Gloria (Anne Hathaway) is going through a rut in her life. She lost her job and has lost the motivation to find a new one. Worse, her boyfriend Tim (Dan Stevens) has just broken up with her, which is a serious problem because she lives in his apartment. With few options, she moves from New York City back to her hometown in upstate New York, where she reconnects with an old friend from school named Oscar (Jason Sudeikis). However, things take a turn for the bizarre when a giant monster attacks Seoul and, amazingly, Gloria seems to be controlling it.
Although I described it earlier as a kaiju film, Colossal is really more of a smart, indie drama film- which just happens to have giant monsters in it. Although the film features enormous creatures wreaking destruction in a faraway land, the monsters and their fights are really a metaphor for the cataclysmic destruction that human beings can wreak on each other. In particular, the film takes aim at gender dynamics, bullying, and the psychology of abuse. It’s definitely the most ‘real’ kaiju movie ever made (with the possible exception of Cloverfield, another personal favorite), and although it likely won’t satisfy those who just go for Godzilla, the top-class human drama should put this film on the map of any self-respecting film goer.
However, the film is also wickedly funny. Writer/director Nacho Vigalondo expertly uses the tropes inherent in kaiju films in order to infuse the movie with the same sort of absurdist comedy recently seen in Swiss Army Man and The Lobster. And although the film is incredibly quirky it doesn’t shy away from serious drama and isn’t afraid to get dark. It’s a tough balancing act, but Vigalondo pulls it off amazingly well, managing to forge a coherent story out of so many disparate pieces and genres.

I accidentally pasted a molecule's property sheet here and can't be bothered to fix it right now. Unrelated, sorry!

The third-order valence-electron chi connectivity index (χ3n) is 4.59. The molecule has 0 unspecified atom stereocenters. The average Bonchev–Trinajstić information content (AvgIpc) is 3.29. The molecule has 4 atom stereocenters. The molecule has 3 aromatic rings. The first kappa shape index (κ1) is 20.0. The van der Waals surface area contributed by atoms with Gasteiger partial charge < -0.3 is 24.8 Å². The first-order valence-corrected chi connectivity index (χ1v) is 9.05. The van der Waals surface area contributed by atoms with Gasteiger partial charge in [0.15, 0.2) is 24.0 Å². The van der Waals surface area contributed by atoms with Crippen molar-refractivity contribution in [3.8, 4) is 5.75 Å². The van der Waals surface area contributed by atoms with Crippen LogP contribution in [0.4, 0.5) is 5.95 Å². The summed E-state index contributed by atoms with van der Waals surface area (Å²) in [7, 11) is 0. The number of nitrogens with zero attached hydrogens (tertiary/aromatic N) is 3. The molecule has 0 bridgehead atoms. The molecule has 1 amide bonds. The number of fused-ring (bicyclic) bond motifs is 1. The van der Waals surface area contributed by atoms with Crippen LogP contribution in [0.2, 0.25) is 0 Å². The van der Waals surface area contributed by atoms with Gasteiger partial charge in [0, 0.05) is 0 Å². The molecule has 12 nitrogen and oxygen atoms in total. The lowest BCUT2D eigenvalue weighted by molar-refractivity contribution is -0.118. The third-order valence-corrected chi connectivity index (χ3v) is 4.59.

This feat is also enabled by the expert acting on display from both Hathaway and Sudeikis. Both of them play against type in the film- Gloria is a sympathetic character at her core but she struggles with motivational issues and alcohol, while Oscar is outwardly friendly and sociable person who later reveals a much darker side. Although the writing of both characters can be a bit erratic at times, both actors commit fully to the weirdness of the film, bestowing an earnestness and passion characteristic of the best independent films.
So, is Colossal a kaiju movie? Sort of. Is it comedy? Certainly. And does it have compelling human drama? Absolutely yes. It is a bizarre amalgam of genres and tropes that Nacho Vigalondo somehow managed to forge into a coherent whole. It’s a miracle how well it works, let alone that it was even made. Regardless of whether of or not you enjoy giant monster movies, Colossal is one that should not be missed.